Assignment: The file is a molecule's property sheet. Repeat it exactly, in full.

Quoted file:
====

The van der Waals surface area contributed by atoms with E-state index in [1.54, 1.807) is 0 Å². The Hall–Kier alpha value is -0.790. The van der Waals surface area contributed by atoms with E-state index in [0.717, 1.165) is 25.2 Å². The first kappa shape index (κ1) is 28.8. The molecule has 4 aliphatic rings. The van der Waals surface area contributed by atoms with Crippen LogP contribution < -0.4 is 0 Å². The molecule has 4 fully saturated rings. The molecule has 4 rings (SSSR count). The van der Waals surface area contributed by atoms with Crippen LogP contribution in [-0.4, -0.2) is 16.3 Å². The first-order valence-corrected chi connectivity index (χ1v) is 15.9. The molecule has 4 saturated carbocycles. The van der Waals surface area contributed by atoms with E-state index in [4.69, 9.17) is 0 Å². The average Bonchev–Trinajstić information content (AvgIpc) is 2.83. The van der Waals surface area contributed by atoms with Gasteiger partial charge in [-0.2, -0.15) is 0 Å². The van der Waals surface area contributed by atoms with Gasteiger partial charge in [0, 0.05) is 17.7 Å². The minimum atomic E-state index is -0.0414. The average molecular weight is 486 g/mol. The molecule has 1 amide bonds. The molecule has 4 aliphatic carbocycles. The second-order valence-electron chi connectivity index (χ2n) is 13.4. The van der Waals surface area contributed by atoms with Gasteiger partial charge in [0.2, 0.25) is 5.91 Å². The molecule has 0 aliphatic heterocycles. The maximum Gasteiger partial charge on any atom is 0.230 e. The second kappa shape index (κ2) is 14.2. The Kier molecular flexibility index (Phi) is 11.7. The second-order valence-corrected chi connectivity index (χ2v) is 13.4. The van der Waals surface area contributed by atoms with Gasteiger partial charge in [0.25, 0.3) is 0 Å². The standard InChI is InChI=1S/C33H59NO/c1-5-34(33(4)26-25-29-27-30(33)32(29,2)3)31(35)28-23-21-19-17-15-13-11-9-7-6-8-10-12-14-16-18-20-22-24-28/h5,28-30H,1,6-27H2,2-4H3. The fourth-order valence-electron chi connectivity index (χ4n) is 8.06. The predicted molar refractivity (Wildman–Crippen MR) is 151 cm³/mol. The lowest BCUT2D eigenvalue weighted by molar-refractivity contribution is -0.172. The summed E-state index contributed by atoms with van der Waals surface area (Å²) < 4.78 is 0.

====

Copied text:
The van der Waals surface area contributed by atoms with E-state index in [1.54, 1.807) is 0 Å². The Hall–Kier alpha value is -0.790. The van der Waals surface area contributed by atoms with E-state index in [0.717, 1.165) is 25.2 Å². The first kappa shape index (κ1) is 28.8. The molecule has 4 aliphatic rings. The van der Waals surface area contributed by atoms with Crippen LogP contribution < -0.4 is 0 Å². The molecule has 4 fully saturated rings. The molecule has 4 rings (SSSR count). The van der Waals surface area contributed by atoms with Crippen LogP contribution in [-0.4, -0.2) is 16.3 Å². The first-order valence-corrected chi connectivity index (χ1v) is 15.9. The molecule has 4 saturated carbocycles. The van der Waals surface area contributed by atoms with E-state index in [4.69, 9.17) is 0 Å². The average Bonchev–Trinajstić information content (AvgIpc) is 2.83. The van der Waals surface area contributed by atoms with Gasteiger partial charge in [-0.2, -0.15) is 0 Å². The van der Waals surface area contributed by atoms with Gasteiger partial charge in [0, 0.05) is 17.7 Å². The minimum atomic E-state index is -0.0414. The average molecular weight is 486 g/mol. The molecule has 1 amide bonds. The molecule has 4 aliphatic carbocycles. The second-order valence-electron chi connectivity index (χ2n) is 13.4. The van der Waals surface area contributed by atoms with Gasteiger partial charge in [0.2, 0.25) is 5.91 Å². The molecule has 0 aliphatic heterocycles. The maximum Gasteiger partial charge on any atom is 0.230 e. The second kappa shape index (κ2) is 14.2. The Kier molecular flexibility index (Phi) is 11.7. The second-order valence-corrected chi connectivity index (χ2v) is 13.4. The van der Waals surface area contributed by atoms with Gasteiger partial charge in [0.25, 0.3) is 0 Å². The standard InChI is InChI=1S/C33H59NO/c1-5-34(33(4)26-25-29-27-30(33)32(29,2)3)31(35)28-23-21-19-17-15-13-11-9-7-6-8-10-12-14-16-18-20-22-24-28/h5,28-30H,1,6-27H2,2-4H3. The fourth-order valence-electron chi connectivity index (χ4n) is 8.06. The predicted molar refractivity (Wildman–Crippen MR) is 151 cm³/mol. The lowest BCUT2D eigenvalue weighted by molar-refractivity contribution is -0.172. The summed E-state index contributed by atoms with van der Waals surface area (Å²) < 4.78 is 0.